The most recent tax proposal from President Teleprompter reminded me of  last Halloween when I had the opportunity to explain taxes to the Nukes in a way they could  readily appreciate.  My nine-year old, after having scoured the neighborhood in the cold for 3 hours, came home with a sack full of candy she could barely carry.  My six year old, not quite as into it at this age, strolled around for about an hour and came home early with about 50 pieces.

As we were counting the candy at he end of the evening, I told the nine year old that, as my “Daddy Tax” (a fee generally imposed only for opening juice boxes), I was not only going to eat more of her candy than that of her sister, but a lot more.  In fact, I was going to take 100 pieces of her 300-piece haul, but take only 6 from her sister.  On top of that, I might even take some of what I got from big sis and just give it to little sis.

Now, she had worked hard for that candy, sprinting from house to house and dragging around her pillow case across frosty lawns all the while here sister remained comfortably in front of the fire watching an episode of “Sponge Bob” she had seen 17 times before.  At any rate, the gross disparity between the level of effort and the contribution to Big Daddy prompted the nine-year old to exclaim in disgust,

“That’s not fair!

You’re right, Sweetie.  It’s not.  Not at all.

Wednesday, February 22, 2012

Vogel Sees the Light, Will Move to Strike Ultrasound Bill

In late breaking news from Richmond, both the Richmond Times-Dispatch and The Washington Post are reporting that Sen. Jill Vogel will move to strike HB 484, the abortion ultrasound bill.  I was never a fan of it to begin with, but I am gladified (new term I’ve coined) to see that she’s reasonable enough to reconsider.
From the RTD:
“There are moments when you are a legislator when you have to stop and you have to have a moment of real conscience,” Vogel said. “I sort of had that moment this morning considering the outcome and the fate of this bill.”
Vogel said that after hearing from constituents, including doctors, that she did not “feel in good conscience that I want to carry the bill in its current form.”
What remains to be seen is whether the bill’s co-patrons will be as reasonable.

Tuesday, February 21, 2012

The Obama Girls as Political Collateral

I was thinking just this past weekend about how the Obama girls (not the “Obama Girl,” but Malia and Sasha Obama) had managed to stay out of the public light for the past three years, and how pleased I was that the press had allowed them to keep their lives as private as reasonably possible.

Well, turns out that 2012 is an election year, and the Obamas make a nice looking family.  Not willing to waste a good picture, it’s the Obama re-election campaign, not the press, today parading around Sasha and Malia  in the election materials including web banner ads and the front page of the campaign’s website.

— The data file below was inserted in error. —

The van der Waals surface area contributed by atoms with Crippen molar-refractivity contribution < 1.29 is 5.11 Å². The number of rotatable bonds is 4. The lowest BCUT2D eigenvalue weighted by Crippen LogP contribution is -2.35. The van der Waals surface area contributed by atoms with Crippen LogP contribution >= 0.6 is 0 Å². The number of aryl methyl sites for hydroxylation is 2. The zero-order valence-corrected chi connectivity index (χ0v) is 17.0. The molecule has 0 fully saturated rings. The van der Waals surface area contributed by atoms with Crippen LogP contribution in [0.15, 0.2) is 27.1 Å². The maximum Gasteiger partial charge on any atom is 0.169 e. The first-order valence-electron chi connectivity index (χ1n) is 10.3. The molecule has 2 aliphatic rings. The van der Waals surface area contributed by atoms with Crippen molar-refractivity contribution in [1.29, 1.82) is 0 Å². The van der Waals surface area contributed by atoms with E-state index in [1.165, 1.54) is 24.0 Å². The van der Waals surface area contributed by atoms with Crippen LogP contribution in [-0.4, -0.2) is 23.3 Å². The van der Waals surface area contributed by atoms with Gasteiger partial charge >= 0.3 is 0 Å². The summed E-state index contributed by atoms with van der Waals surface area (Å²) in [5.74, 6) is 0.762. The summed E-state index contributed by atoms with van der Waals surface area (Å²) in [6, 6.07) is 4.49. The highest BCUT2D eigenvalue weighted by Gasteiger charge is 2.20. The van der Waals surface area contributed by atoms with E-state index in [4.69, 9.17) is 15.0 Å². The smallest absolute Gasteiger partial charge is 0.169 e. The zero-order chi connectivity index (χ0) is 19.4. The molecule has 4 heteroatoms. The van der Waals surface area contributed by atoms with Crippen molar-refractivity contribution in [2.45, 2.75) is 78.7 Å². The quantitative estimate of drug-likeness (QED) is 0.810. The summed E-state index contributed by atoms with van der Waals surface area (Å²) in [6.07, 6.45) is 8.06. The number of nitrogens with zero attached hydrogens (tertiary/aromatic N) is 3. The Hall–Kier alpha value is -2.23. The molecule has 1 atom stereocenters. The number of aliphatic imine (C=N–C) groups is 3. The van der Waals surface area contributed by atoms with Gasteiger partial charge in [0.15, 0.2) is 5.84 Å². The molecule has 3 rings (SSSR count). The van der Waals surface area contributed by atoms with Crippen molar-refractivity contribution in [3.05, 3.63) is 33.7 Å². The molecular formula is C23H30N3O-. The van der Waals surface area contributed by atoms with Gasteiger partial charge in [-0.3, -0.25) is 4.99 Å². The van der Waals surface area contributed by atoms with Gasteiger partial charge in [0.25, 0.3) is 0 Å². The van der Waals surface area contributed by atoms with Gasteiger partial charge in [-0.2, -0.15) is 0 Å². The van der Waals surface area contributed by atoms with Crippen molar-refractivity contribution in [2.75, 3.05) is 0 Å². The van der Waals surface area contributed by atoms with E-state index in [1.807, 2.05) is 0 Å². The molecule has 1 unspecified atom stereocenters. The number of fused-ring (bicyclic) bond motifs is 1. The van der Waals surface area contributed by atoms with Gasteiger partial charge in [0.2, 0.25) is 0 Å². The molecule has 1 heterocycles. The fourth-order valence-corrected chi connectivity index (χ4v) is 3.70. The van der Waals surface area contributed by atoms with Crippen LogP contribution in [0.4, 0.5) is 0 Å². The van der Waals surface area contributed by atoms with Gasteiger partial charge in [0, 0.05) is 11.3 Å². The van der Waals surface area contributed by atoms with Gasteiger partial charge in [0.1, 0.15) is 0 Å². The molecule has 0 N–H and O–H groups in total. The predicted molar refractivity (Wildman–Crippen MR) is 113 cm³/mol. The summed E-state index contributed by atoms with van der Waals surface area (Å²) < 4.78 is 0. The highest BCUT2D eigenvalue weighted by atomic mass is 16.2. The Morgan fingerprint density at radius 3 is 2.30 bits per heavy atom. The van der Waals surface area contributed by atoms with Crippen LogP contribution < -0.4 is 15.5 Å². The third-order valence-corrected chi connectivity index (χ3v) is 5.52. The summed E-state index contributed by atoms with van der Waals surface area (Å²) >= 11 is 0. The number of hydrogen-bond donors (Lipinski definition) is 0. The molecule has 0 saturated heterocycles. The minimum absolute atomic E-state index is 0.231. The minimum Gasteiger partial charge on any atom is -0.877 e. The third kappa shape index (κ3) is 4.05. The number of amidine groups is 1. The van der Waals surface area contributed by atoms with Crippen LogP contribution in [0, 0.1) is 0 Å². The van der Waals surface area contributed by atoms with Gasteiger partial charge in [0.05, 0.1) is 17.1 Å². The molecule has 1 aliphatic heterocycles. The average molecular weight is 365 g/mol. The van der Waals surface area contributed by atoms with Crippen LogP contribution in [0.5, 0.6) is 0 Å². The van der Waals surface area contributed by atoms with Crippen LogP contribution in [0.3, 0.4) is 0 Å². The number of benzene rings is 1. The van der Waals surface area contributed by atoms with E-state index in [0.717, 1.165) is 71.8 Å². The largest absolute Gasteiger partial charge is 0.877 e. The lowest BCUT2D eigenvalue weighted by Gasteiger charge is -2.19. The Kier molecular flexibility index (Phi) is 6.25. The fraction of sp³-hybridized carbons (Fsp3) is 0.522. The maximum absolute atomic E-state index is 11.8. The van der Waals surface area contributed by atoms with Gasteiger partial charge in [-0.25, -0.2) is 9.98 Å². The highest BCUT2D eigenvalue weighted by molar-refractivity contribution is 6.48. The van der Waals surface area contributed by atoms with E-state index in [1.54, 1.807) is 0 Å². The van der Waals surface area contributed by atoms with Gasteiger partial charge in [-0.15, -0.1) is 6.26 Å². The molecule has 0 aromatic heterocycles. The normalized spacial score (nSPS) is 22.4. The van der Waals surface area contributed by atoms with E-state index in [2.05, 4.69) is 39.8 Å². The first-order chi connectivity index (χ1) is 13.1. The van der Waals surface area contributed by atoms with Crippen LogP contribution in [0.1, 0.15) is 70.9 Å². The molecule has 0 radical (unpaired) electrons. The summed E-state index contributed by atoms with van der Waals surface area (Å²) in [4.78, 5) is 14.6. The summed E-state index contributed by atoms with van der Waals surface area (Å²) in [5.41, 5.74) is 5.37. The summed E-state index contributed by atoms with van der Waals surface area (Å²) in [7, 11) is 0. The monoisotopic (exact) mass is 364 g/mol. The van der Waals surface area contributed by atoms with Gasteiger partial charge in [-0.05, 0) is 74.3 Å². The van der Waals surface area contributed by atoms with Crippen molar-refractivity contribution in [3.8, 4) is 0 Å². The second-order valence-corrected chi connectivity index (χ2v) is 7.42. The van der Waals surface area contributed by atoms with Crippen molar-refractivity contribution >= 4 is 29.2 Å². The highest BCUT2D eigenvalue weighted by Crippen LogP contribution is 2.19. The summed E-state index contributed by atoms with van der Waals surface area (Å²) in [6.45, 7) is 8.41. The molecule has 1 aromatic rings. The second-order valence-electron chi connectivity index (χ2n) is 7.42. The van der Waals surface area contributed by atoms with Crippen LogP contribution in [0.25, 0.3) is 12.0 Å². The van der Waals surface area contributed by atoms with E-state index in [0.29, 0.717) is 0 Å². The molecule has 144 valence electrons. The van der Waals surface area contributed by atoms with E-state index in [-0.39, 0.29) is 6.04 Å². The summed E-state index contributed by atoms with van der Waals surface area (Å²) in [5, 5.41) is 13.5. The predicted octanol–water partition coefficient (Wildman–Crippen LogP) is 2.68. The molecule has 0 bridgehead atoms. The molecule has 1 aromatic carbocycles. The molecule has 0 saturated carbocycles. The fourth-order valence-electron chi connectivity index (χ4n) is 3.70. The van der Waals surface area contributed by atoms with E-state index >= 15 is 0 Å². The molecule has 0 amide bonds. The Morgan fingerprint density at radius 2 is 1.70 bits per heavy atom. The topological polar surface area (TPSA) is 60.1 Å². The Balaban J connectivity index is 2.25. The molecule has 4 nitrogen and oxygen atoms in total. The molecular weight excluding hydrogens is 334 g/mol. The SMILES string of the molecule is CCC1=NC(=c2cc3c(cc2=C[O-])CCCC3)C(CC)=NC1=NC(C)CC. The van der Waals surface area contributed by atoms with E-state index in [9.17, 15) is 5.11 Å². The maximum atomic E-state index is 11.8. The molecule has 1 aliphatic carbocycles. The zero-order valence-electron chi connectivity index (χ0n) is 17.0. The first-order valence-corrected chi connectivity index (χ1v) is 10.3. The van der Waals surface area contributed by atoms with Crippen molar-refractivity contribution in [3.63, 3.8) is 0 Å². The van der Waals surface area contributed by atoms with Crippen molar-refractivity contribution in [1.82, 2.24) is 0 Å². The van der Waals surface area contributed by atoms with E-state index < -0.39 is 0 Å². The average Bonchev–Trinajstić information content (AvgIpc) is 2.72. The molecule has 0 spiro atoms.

I guess, for Barack and Michelle, the proper political photo op is more valuable than their little girls’ privacy.

A Happier Anniversary . . . and Some Questions

Today marks the 50th anniversary of John Glenn’s 5-hour flight into space, a great accomplishment for America which would trigger even greater accomplishments in space in the years ahead.

Somewhat ironically NASA now is figuring out what do with the space formerly occupied by the now-mothballed space shuttle fleet, as if to ask, “What do we do now?”

Sunday, February 19, 2012

A Museum, Yes, but not on the Mall

Yes, a museum to address the history of African-Americans is proper, but its placement at the front of the National Mall is fairly questioned by Steve Pearlstein.

Saturday, February 18, 2012

A Sad Anniversary

Tomorrow marks the 70th anniversary of the absurd Executive Order 9066 authorizing the imprisonment of  more than 100,000 thousands Americans in desert detention camps, guilty of nothing other than being of Japanese descent.

As a college student, I’d drive past the Manzanar relocation center in the high Mojave Desert each time I went home.  Each time, it made me ashamed.  Even the thought of it still makes me sick today.  I know people who were sent there and I’ve heard their stories.  My grandparents also had neighbors sent there who, effectively, lost everything.

One would think the Constitution stood for something, but it sure didn’t then.  Indeed, the Constitution utterly failed to protect these people.  Each branch of government knowingly refused to honor and uphold basic constitutional liberties.  I suppose it just goes to show that we must never take constitutional privileges for granted nor tolerate the abridgement of those rights by those cloaking themselves in “national security.”

Monday, February 13, 2012

What Do You Do with an Epic Political Failure? Declare It a Success and Do It Again!

You may recall that last fall, President Obama announced “AttackWatch,” a way to rat out your neighbors who dare say anything contrary to Fearless Leader’s inspirational leadership.  Thankfully, its Orwellian creepiness was somewhat mooted by the  funniest political video I have ever seen.  Here it is again just for kicks: